The remainder of the Psalm contains the most duti. ful and affectionate expressions of a mind perfectly at ease, and reposing itself, with comfortable assurance, on the loving kindness of the Lord, of which it had experienced a fresh instance, in its support under the late temptation, and complete victory over it. I am continually with thee, as a child under the tender care of a parent: and, as a parent, during my danger of falling, in a slippery path, thou hast held me, thy child, by my right hand.
24. Thou shalt guide me with thy counsel, and afterwards receive me to glory.
He who, but a little while ago, seemed to question the providence of God over the affairs of men, now exults in happy confidence of the divine mercy and favour towards himself, nothing doubting but that grace would ever continue to guide him upon earth, till glory should crown him in heaven. Such are the blessed effects of “going into the sanctuary," and consulting the “lively oracles,” in all our doubts, difficulties, and temptations.
25. Whom have I in heaven but thee? And there is none upon earth that I desire beside, Heb. with, or, in comparison of, thee.
The believing soul seems here to speak in the person, and with the affection of a spouse, declaring, that not only earth, but heaven itself, would be unsatisfactory and comfortless, without the presence of her beloved Redeemer, the God of her salvation. But there is a pathos in the words themselves, which, though the Christian feels, the commentator cannot expressa
26. My flesh and my heart fail: but God is the strength of my heart, and my portion for ever.
None of these things, in the abundance of which the wicked place their happiness, can deliver us in the day of death. Flesh must revert to dust, and the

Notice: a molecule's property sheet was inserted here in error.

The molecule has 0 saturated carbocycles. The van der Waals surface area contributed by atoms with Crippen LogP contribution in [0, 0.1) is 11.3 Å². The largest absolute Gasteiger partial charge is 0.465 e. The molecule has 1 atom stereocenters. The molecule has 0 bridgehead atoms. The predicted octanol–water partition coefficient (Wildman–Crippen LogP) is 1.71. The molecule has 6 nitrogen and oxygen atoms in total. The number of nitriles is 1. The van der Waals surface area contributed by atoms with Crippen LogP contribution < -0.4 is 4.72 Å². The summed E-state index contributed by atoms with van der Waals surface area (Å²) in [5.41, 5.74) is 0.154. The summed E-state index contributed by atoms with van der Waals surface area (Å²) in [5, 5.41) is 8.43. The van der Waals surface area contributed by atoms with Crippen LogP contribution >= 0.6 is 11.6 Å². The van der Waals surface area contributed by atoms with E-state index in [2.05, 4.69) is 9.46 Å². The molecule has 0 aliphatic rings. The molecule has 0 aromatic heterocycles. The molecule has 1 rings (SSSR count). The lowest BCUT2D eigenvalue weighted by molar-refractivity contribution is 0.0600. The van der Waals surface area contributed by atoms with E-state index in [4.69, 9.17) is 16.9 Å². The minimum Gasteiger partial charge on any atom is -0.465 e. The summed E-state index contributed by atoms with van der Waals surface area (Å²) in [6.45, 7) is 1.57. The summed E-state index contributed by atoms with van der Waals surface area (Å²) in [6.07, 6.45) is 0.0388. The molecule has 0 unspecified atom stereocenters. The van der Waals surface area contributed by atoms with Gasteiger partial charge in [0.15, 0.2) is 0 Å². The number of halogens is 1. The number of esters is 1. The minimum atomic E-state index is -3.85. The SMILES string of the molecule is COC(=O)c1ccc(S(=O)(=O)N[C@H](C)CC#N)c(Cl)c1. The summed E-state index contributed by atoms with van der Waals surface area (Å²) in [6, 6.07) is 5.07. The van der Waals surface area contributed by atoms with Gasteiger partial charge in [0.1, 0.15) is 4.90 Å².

heart must cease its beating. He alone, therefore, is the proper object of our faith and love, who can support, and carry us through the dreadful hour, and then raise us again, to be our portion for ever. Lord Jesus, who hast so graciously promised to become our portion in the next world, prevent us from choosing any other in this!
27. For, lo, they that are far from thee shall perish: thou hast destroyed, or, wilt destroy, all them that go a whoring from thee.
They who are far from God, are just so far from salvation; and of course, if they remain in that situation, must perish. Nor have they reason to expect any other fate, who in their hearts depart from the holy Jesus, after he has betrothed them to himself in righteousness; and prefer to him the vilest and basest of his enemies, the world and the flesh, by whose wicked hands he was crucified and slain.
28. But it is good for me to draw near to God: I have put my trust in the LORD God, that I may declare all thy works.
As if the Psalmist had said, in other words-Hear, therefore, the conclusion of the whole matter. Let others, dazzled by the blaze of worldly prosperity, forsake God, to obtain a share of it; or murmur against him, because they cannot obtain it. I am persuaded, it now is, and finally will be, good, delightful, profitable, and honourable, for me to draw near, and join myself to him; which, in this life, I can do no otherwise, than by believing and hoping in his holy name.